Greetings, fair reader! MLP author Steve Rzasa here. We’re at the great finale of our collaborative work, and to tie up all these loose ends, I’m going to do this in two parts. So don’t despair—there’s one last segment coming next Saturday. Enjoy!
* * * * *
The fight had been going well. I was sure of it.
I am Barzillai Broadhead, famed archer, after all and I am usually sure of a great many things. But I digress.
We had the fell beasts pinned down in the fetid chamber of the Tower of Gloom. Abelard, the Most High bless him, threw the archmage aside with a flash of blue-white light. His eyes glowed with the same light—I hoped it was an illusion. The archmage’s body slammed into the stone.
Tekla backed into me, a knife in each hand. Blood stained her tunic, but it must not have been hers because she favored me with a fierce grin.
By the tenth ray, I’d kiss her here and now, if weren’t occupied with battle.
Then he showed up.
Of all the rotten fortune.
It had to be the Landgrave Cristoph the Twenty-Eighth. He was a surprisingly handsome fellow, clad in all that black armor and sporting a blood red cape that flowed behind him as if caught in a summer’s breeze. He emerged from the lower steps at the rear of the chamber, and entered the room as a force of nature.
“You impudent worm.” He said it in little more than a hiss. I couldn’t decide if he was astonishingly old or a spry young lad. Mine eyes could not agree. “The light is far more devious than I’d imagined. Pray tell, how did you find your way through these cursed walls that refuse my egress?”
“Your friendly stone-man companion let us in,” I said, and offered a grin. “Quite helpful.”
“He is no companion of mine, only a chain around my leg I shall soon be rid of.”
“Less talk.” I reached for an arrow—my last one. Perhaps Tekla would be good enough to lend me a blade. This last one was surprisingly heavy—I must be tiring. “And more with the sending you to your maker.”
Deep breath, pull, let fly. All in a heartbeat. Ignore everything. Ignore Tekla, Abelard, the archmage’s limp form and the bodies of the dead beasts strewn about. Only the landgrave mattered.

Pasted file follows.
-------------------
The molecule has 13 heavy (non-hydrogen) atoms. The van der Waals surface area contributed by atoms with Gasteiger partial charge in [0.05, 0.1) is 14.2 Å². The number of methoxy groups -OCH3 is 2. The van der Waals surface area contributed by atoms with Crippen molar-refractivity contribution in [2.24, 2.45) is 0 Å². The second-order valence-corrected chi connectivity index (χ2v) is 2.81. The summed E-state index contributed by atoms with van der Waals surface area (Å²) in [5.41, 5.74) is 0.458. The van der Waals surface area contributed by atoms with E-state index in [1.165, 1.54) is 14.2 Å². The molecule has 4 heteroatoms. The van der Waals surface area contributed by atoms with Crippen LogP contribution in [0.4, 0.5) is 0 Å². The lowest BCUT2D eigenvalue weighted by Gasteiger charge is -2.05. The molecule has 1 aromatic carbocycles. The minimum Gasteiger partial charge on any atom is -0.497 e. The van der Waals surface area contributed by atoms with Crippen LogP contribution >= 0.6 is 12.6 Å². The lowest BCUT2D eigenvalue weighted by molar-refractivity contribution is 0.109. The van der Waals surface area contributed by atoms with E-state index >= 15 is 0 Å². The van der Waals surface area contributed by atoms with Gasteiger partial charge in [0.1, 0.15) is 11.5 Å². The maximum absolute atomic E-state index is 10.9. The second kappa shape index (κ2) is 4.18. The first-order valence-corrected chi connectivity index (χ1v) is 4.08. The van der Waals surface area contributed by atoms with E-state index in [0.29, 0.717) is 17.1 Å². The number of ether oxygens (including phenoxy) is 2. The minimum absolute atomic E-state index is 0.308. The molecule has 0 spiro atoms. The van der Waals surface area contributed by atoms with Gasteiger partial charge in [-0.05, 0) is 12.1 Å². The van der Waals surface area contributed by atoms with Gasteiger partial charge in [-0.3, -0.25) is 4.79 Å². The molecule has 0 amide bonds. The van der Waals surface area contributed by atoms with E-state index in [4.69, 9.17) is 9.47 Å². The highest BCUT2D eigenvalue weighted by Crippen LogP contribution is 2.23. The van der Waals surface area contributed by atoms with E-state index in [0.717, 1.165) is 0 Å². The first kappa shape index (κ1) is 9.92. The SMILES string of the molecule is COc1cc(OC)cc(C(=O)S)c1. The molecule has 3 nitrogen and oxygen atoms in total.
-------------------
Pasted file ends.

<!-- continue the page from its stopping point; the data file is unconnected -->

The arrow flew straight and true—but only about halfway across the chamber. It abruptly banked and as I live and breathe, it picked up speed,
It was even odds whether I or Tekla cried the loudest when it thudded into her chest.
She collapsed. Both blades clattered on stone. I cradled her against me, and something… broke. Call it a wall, or a barricade, or whatever you will. Tears dimmed my vision. It became much harder to breathe. “Please—don’t let me lose her!”
Tekla murmured something—incoherent words. Her eyelids fluttered.
“You stand fast,” I whispered. By heaven, the arrowhead was lodged deep. Right by her heart—or in it. There was so much blood. I daren’t move it.
This warrior, this woman with limbs of iron who’d slain a half dozen fell beasts in this very room, whispered so softly it could have been in my dream. “Don’t… leave me.”
“I won’t. Ever.”
The landgrave’s laugh echoed all about. “That was far more effective than I’d dared. You’re all such weaklings—soft of body and heart.”
Abelard turned on the landgrave, hands extended and hatred blazing undisguised on his face. But he was seized in mid-lunge by a pulsing red mist—an aura emanating from the Archmage Initius. To my everlasting surprise, the archmage stood as tall and unbowed as the stone tower, with nary a scratch about him. It was as if Abelard’s pounding left no mark.
The same red aura pulsed from Landgrave Cristoph down. It darkened, deepened, solidified.